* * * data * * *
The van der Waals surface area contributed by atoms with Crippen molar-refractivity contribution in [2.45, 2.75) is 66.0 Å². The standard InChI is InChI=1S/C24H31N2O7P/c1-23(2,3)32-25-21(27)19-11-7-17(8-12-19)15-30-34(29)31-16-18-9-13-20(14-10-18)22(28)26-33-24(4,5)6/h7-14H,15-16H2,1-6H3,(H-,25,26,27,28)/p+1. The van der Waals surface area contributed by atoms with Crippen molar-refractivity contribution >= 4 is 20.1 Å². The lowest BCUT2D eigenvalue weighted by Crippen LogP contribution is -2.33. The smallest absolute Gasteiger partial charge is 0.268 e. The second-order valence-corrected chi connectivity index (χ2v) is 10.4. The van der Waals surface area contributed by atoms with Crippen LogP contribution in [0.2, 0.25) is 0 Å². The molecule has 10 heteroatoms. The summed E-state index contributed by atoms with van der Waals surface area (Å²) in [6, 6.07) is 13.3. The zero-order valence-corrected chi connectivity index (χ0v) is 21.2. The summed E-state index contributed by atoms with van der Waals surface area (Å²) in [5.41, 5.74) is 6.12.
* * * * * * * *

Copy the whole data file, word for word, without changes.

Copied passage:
The van der Waals surface area contributed by atoms with Crippen molar-refractivity contribution in [2.45, 2.75) is 66.0 Å². The standard InChI is InChI=1S/C24H31N2O7P/c1-23(2,3)32-25-21(27)19-11-7-17(8-12-19)15-30-34(29)31-16-18-9-13-20(14-10-18)22(28)26-33-24(4,5)6/h7-14H,15-16H2,1-6H3,(H-,25,26,27,28)/p+1. The van der Waals surface area contributed by atoms with Crippen molar-refractivity contribution >= 4 is 20.1 Å². The lowest BCUT2D eigenvalue weighted by Crippen LogP contribution is -2.33. The smallest absolute Gasteiger partial charge is 0.268 e. The second-order valence-corrected chi connectivity index (χ2v) is 10.4. The van der Waals surface area contributed by atoms with Crippen LogP contribution in [0.2, 0.25) is 0 Å². The molecule has 10 heteroatoms. The summed E-state index contributed by atoms with van der Waals surface area (Å²) in [6, 6.07) is 13.3. The zero-order valence-corrected chi connectivity index (χ0v) is 21.2. The summed E-state index contributed by atoms with van der Waals surface area (Å²) in [5.41, 5.74) is 6.12.